Peron's influence over Argentinian society had grown between 1943 and 1945; particularly as he had -simultaneously- been Vice President, Secretary of War and Labour Secretary.
In 1946 he became President, heading up a populist movement dubbed "Personism."
Trade unions were the bedrock of his support and social justice -"justicialisimo"- was apparently at the heart of his programme. A minimum wage, salary increases, paid holidays and other welfare measures soon followed. So too did nationalisation of, for instance, the British owned railways (Kinderley 2006).
His wife -Eva Peron- also played a key role, speaking out on behalf of the homeless and helping secure women the vote.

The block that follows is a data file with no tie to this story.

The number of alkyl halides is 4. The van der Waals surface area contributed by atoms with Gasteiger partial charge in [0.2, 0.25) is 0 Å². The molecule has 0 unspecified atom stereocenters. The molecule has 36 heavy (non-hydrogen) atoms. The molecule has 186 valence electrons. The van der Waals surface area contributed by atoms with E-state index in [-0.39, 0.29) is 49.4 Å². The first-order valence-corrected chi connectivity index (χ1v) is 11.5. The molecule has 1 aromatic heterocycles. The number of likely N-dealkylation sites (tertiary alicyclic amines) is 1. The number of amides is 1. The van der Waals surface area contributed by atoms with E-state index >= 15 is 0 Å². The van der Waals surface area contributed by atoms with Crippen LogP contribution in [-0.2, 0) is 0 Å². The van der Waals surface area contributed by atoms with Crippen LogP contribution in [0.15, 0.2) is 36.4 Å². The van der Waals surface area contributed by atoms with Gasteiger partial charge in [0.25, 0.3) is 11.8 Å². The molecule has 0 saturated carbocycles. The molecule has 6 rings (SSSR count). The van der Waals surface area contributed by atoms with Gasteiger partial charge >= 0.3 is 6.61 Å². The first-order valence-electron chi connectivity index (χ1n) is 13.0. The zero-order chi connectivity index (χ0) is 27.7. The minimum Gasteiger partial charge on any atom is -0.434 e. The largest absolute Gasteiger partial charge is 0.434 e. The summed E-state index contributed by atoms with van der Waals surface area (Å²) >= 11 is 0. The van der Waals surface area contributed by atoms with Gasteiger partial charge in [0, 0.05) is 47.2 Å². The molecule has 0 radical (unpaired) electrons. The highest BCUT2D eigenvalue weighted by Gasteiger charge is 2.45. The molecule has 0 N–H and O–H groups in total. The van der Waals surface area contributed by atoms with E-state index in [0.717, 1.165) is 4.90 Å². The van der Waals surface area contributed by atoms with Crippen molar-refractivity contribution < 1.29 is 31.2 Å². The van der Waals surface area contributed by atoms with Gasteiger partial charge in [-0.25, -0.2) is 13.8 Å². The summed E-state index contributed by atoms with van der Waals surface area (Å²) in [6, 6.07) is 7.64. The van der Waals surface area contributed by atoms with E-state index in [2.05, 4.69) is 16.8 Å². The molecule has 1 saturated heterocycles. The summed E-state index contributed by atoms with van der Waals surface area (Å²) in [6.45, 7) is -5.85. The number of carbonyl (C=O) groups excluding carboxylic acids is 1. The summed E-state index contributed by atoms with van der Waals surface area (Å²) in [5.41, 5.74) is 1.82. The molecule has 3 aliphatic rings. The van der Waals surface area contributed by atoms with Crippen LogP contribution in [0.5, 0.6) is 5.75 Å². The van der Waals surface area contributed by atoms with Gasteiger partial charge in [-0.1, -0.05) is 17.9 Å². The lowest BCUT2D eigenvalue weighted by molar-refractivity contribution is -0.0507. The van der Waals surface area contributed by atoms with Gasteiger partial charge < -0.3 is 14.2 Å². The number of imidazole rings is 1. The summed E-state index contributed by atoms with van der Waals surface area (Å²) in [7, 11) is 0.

In 1949 the constitutional ban on re-election was removed but after Peron was returned as President for a second time in 1952 his regime began to unravel.
An economic downturn led to a pay freeze that upset Peronist supporters in the labour unions. Opposition to his government was repressed, censorship intensified and clashes even followed with the church. Peron -minus Eva who had died in 1952- was in deep trouble.
In 1955 he was unseated in a coup and he ended up in exile in Spain. He didn't return to Argentina until 1973. Again he was President. But his third term was shortlived. He died on 1 July 1974.
His third wife, Isabel, took over fronting up a hard line regime. State sponsored paramilitaries -"Tripe A"- targetted progressives. Peronism was increasingly split between radicals and arch-Conservatives.
With hyper-inflation, guerilla activity and right wing death squads, civilian rule was doomed. A military junta -to be headed by General Videla- seized power in March 1976. The "Dirty War" against those Videla accused of "spreading ideas contrary to Western civilisation" was about to begin.